The agency’s troubles, which could result in the closing of thousands of post offices and hundreds of mail processing centers as early as next month, have many sources. Some are the inevitable result of technological changes, and others are the result of missteps by the Postal Service.
But top Postal Service officials and outside experts say that another, underappreciated factor has been an insistence by Congress that the service not compete directly with private companies, even as companies like FedEx and U.P.S. have encroached on the Postal Service’s turf.
This chart shows the historic growth, and recent decline, in the number of post offices:
See larger version | Data source: USPS
The New York Times has posted a sad and troubling story about the horse racing industry:
[A]n investigation by The New York Times has found that industry practices continue to put animal and rider at risk. A computer analysis of data from more than 150,000 races, along with injury reports, drug test results and interviews, shows an industry still mired in a culture of drugs and lax regulation and a fatal breakdown rate that remains far worse than in most of the world.
The story has a chart and map visualizing the rate of incidents at each track, showing how it varies by state:
These maps, created by The New York Times four years ago to visualize the Republican results, might be interesting for reference as the returns come in tonight.
Mitt Romney, who lost to Mike Huckabee in 2008, carried the eastern and western portions of the state. Will he tonight? Huckabee carried the middle of the state, including Des Moines. Who will take them tonight? Paul won just one county. Will he improve on that total?
This map displays the raw vote total by county. Larger bubbles represent higher margins of victory. Huckabee won Polk County, which contains Des Moines, by 2,700 votes — one quarter of his victory margin. Who will win it tonight?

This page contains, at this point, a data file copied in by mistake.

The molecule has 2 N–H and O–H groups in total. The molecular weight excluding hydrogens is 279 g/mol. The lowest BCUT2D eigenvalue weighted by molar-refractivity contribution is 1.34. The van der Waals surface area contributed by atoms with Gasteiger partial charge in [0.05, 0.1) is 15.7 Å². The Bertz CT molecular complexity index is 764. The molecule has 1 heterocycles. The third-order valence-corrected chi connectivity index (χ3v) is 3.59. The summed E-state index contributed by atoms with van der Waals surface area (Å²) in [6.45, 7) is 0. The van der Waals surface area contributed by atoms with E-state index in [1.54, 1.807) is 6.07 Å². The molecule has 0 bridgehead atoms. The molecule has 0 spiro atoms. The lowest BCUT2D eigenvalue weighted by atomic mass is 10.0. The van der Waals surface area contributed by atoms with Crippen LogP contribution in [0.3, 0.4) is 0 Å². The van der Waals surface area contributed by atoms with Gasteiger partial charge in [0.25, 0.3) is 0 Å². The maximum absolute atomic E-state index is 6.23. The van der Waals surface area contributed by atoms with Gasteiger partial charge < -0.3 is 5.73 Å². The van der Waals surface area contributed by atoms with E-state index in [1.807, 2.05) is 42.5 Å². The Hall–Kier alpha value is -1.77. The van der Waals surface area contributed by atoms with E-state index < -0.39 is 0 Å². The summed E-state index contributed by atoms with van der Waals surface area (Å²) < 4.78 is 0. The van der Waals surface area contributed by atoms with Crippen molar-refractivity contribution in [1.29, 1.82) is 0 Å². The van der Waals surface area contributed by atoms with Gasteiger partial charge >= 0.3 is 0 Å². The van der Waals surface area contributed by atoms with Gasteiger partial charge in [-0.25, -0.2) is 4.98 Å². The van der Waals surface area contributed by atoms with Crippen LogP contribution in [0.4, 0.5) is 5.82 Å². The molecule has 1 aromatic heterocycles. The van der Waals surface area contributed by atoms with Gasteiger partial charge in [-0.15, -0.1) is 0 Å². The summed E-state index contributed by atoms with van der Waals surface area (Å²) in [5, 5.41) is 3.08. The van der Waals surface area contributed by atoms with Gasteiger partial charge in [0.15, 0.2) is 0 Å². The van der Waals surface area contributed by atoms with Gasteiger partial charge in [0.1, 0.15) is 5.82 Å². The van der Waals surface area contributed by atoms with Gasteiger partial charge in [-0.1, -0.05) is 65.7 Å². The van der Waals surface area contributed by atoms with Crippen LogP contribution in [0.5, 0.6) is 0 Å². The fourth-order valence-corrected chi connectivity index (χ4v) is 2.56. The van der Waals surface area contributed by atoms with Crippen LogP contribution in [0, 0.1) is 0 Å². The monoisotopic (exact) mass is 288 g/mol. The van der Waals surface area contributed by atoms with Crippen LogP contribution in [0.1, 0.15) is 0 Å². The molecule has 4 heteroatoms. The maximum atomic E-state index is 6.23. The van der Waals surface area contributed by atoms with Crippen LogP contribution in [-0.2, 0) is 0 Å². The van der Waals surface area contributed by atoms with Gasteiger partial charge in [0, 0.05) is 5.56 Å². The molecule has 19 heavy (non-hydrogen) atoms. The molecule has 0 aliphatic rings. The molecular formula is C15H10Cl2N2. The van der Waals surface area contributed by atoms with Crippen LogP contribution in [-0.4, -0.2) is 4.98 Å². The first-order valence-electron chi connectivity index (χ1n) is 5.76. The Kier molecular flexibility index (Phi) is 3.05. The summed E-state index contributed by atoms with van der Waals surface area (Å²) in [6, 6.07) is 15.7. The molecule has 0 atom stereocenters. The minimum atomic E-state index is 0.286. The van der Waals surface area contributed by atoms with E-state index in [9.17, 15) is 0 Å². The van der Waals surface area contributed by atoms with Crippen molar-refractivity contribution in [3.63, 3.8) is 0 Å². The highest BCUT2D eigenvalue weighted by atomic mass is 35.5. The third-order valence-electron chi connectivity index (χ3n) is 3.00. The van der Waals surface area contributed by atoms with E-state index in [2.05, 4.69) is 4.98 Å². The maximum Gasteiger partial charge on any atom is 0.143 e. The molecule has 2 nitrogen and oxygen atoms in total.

View the interactive maps (which also include the Democratic caucuses).
While in Europe I missed this excellent interactive graphic by Alicia Parlapiano and Amanda Cox of The New York Times. It plots 2008 presidential election results by state with adult residents’ higher education rates:
Some Democrats believe Ohio may no longer be crucial to a 2012 election victory. Instead, states like Colorado and Virginia, with more highly educated voters, may be the Democrats’ must-win states.
I found the graphic, btw, while reading a post by Matthew Ericson — who works with Parlapiano and Cox — in which he argues that maps aren’t always the most effective method for displaying geographic information.
I’m a big fan of tree maps, especially when they don’t require browser plug-ins. This chart on nytimes.com visualizes President Obama’s budget plan by breaking it into categories. It appears the developers relied on CSS, rather than Adobe Flash, to build the graphic this time. So it works on iOS devices. Very nice:
Interactive version | Related story